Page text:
A 7% Drop in Wells' Shares Preceded News of Provision

Who knew what, when, about Wells Fargo & Co.'s loan problems?

Monday, Wells Fargo's stock tumbled by 7%, or $6.375 a share, to $81.50. Wells said it had no explanation.

But Tuesday morning, trading in its shares on the New York Stock Exchange was frozen, pending an announcement that the company would take a hefty $350 million provision in the second quarter for possible loan losses.

Was There a Leak?

Monday's price drop, much larger than the 1.7% decline in the Dow Jones industrial average, raised speculation that the company's plans had become known in the market.

"It obviously leaked somehow," said a longtime analyst who asked not to be named. Added Livia Asher, an analyst at Merrill Lynch & Co.: "This magnitude causes me to scratch my head and wonder."

While Wells is often the biggest mover among bank stocks, the high volume and sharp drop Monday were unusual. The activity likely spurred the San Francisco-based banking company to make its announcement, analysts said.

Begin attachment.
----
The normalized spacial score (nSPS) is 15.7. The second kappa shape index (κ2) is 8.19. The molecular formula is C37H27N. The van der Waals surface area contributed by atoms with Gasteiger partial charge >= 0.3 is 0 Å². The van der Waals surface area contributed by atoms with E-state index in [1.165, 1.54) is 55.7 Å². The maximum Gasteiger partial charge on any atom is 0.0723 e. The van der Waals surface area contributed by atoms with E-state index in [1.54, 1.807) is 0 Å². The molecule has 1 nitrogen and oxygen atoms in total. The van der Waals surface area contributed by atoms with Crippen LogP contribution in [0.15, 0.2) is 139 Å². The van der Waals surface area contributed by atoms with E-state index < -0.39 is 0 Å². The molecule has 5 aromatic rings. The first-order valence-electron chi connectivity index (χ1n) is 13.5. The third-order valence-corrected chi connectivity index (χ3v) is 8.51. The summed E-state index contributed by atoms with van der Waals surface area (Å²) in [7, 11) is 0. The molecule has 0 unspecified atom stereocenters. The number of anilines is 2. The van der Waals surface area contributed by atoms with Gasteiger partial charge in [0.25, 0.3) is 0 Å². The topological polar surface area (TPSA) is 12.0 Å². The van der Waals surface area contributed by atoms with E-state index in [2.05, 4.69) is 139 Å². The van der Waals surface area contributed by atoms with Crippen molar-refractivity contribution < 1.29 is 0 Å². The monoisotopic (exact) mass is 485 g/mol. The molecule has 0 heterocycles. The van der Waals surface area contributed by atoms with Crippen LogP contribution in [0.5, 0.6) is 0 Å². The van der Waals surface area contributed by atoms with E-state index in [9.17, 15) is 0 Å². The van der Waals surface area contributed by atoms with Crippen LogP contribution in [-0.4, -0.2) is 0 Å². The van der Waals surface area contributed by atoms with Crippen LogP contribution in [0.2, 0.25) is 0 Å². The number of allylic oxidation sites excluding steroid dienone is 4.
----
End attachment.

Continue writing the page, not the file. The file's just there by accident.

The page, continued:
Watchdog Agencies Silent

Wall Street's watchdogs would not say whether their eyebrows were raised. A spokesman for the New York Stock Exchange said that, as a matter of policy, it does not discuss possible investigations. And a spokeswoman for the Securities and Exchange Commission said the agency does not comment on possible investigations.

Wells Fargo declined to comment.

One investor said a prominent Wall Street analyst suddenly increased his projections Monday of Wells' loss provision and nonperforming loans.

Focus on Shared National Credits

One reason the stock could have moved, one investor said, is that investors and analysts have begun to focus on exams that regulators are conducting on loans syndicated among many banks.

Wells has one of the highest ratios of high-risk loans - both highly leveraged transactions and commercial real estate - to equity of any U.S. bank.

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